2 Too often, firms would rather sell than educate their clients. Why? Practitioners "tend to focus is on the pure technical whiz-bang side of things," Mochty noted, and in the process often "oversell the technology and undersell its limitations. It's up to us to provide significant education to our clients on the data that is developed, its uses, accuracies, etc. If we don't take the time to provide the education, we risk not meeting client expectations."

3 Most project instructions lack sufficient detail to manage expectations. Clients often have limited exposure to the technology, he notes, and service providers frequently don't do a good enough job of clarifying what work will be performed. Compounding the problem is that "opportunities to collaborate with the client are not always available, and final deliverables may be hard to define" because of the many different types and formats of deliverable required or possible in a project.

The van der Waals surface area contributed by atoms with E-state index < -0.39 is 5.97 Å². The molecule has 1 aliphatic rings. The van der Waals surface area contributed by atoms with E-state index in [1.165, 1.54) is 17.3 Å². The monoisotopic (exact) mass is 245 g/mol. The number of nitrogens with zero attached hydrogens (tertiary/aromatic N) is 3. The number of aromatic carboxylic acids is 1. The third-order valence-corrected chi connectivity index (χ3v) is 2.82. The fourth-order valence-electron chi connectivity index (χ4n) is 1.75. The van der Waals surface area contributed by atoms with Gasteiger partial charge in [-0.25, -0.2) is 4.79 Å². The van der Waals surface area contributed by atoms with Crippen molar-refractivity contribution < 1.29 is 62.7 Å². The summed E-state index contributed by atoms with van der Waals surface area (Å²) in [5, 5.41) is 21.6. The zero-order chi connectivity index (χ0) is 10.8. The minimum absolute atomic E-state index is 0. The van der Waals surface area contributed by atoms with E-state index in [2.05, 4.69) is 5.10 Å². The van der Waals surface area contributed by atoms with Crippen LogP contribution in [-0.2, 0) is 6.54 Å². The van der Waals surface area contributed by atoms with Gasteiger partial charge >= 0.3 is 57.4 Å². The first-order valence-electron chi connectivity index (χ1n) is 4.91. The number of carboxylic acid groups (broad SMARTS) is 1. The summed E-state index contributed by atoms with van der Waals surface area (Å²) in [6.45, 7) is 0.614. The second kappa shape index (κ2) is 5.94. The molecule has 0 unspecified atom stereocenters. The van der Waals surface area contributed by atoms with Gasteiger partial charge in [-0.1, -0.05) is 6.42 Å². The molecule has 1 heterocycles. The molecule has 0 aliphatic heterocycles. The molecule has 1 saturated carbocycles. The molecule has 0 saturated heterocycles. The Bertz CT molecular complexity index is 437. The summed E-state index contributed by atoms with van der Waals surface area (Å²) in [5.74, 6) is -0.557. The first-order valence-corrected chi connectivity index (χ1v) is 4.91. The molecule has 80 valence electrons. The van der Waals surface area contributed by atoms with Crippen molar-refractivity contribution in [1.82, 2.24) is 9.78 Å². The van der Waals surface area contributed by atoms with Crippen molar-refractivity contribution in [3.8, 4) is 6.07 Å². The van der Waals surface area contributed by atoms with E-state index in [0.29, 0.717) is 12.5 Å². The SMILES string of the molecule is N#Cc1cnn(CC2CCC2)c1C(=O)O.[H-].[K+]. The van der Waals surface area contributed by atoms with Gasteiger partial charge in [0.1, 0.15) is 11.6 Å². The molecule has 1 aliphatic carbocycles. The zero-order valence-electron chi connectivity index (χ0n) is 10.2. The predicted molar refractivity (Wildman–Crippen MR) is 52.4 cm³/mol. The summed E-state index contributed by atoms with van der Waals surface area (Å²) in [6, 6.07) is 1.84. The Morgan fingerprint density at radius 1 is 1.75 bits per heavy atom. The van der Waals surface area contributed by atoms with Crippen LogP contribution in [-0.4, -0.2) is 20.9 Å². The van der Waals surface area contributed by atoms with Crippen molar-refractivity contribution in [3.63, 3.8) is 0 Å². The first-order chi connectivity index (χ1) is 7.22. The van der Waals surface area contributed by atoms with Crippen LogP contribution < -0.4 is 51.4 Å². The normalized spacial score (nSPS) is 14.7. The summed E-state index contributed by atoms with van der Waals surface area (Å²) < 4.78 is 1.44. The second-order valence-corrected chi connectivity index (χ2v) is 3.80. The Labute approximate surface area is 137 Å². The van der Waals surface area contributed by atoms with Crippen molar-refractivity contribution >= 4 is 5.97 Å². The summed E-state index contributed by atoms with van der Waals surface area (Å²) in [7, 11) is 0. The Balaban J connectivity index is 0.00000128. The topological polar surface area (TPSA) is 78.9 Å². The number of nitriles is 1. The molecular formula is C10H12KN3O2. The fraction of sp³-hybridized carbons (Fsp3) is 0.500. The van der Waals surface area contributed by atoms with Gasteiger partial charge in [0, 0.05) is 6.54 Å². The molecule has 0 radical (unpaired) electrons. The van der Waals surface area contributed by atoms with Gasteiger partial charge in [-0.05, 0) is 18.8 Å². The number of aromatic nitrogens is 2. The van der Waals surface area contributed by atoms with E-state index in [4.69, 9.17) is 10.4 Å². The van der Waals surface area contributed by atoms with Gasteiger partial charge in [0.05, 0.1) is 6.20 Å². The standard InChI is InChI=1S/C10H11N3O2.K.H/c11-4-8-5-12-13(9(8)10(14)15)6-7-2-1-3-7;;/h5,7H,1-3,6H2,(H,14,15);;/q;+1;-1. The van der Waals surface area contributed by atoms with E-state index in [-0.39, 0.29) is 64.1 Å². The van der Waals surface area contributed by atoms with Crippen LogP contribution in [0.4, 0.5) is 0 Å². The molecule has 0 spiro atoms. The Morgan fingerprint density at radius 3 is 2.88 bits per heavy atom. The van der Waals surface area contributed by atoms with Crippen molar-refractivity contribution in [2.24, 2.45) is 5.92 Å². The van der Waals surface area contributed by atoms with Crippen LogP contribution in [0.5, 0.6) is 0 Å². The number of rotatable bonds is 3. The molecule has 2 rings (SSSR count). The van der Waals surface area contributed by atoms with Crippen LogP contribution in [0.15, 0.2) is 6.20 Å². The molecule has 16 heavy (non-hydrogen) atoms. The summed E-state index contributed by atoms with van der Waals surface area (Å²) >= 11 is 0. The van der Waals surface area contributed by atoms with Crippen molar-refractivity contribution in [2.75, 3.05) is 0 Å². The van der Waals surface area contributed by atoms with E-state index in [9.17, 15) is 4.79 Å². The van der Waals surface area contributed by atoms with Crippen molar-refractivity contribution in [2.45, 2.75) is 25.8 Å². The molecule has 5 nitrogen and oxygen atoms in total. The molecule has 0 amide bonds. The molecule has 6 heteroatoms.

Mochty gave a prime example of a poorly defined project scope:
The bridge surveys will be performed using 3D laser scanning technology whenever possible to provide information of the existing structure for replacement analysis. The scanning technology allows Woolpert to utilize safe work zones without lane closures or impacting traffic flow. The fifteen bridges will be shown in separate DGNs to show the required features.

The uncertainties and hidden risks in this scope definition are made plain by the following, much-improved scope for the same project:
The scanning will consist of approximately 30 scans to ensure proper coverage of the bridge structures. The scanning will be done from the shoulders and the center median thus requiring the possible closure of the affected shoulder. The use of the Woolpert scan truck will be utilized wherever possible to ensure the safety of the public and the Woolpert personnel involved.